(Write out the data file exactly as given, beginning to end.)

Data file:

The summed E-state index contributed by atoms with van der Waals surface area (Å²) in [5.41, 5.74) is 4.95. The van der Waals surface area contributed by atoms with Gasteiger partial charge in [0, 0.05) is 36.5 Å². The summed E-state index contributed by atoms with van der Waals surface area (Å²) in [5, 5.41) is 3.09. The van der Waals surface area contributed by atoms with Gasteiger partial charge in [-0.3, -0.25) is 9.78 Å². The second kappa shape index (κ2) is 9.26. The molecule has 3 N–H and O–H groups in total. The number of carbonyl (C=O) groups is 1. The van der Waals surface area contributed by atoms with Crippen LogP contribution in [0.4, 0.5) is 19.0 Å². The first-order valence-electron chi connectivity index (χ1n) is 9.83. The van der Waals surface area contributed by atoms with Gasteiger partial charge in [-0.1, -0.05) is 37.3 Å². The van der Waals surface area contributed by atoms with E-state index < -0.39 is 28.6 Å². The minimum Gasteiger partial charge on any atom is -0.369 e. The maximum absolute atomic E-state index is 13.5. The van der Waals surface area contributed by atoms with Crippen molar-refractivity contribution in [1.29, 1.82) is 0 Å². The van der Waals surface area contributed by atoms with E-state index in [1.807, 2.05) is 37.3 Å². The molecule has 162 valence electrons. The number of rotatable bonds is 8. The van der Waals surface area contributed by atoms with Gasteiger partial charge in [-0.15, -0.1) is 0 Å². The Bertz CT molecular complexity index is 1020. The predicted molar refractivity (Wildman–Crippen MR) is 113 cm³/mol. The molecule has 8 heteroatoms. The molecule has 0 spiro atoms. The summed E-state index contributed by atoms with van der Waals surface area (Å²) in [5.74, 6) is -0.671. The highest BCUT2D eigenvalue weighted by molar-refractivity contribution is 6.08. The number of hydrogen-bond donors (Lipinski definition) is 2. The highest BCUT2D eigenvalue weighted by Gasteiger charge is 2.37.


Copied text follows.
The summed E-state index contributed by atoms with van der Waals surface area (Å²) in [5.41, 5.74) is 4.95. The van der Waals surface area contributed by atoms with Gasteiger partial charge in [0, 0.05) is 36.5 Å². The summed E-state index contributed by atoms with van der Waals surface area (Å²) in [5, 5.41) is 3.09. The van der Waals surface area contributed by atoms with Gasteiger partial charge in [-0.3, -0.25) is 9.78 Å². The second kappa shape index (κ2) is 9.26. The molecule has 3 N–H and O–H groups in total. The number of carbonyl (C=O) groups is 1. The van der Waals surface area contributed by atoms with Crippen LogP contribution in [0.4, 0.5) is 19.0 Å². The first-order valence-electron chi connectivity index (χ1n) is 9.83. The van der Waals surface area contributed by atoms with Gasteiger partial charge in [-0.1, -0.05) is 37.3 Å². The van der Waals surface area contributed by atoms with E-state index < -0.39 is 28.6 Å². The minimum Gasteiger partial charge on any atom is -0.369 e. The maximum absolute atomic E-state index is 13.5. The van der Waals surface area contributed by atoms with Crippen molar-refractivity contribution in [1.29, 1.82) is 0 Å². The van der Waals surface area contributed by atoms with E-state index in [1.807, 2.05) is 37.3 Å². The molecule has 162 valence electrons. The number of rotatable bonds is 8. The van der Waals surface area contributed by atoms with Gasteiger partial charge in [-0.15, -0.1) is 0 Å². The Bertz CT molecular complexity index is 1020. The predicted molar refractivity (Wildman–Crippen MR) is 113 cm³/mol. The molecule has 8 heteroatoms. The molecule has 0 spiro atoms. The summed E-state index contributed by atoms with van der Waals surface area (Å²) in [5.74, 6) is -0.671. The highest BCUT2D eigenvalue weighted by molar-refractivity contribution is 6.08. The number of hydrogen-bond donors (Lipinski definition) is 2. The highest BCUT2D eigenvalue weighted by Gasteiger charge is 2.37.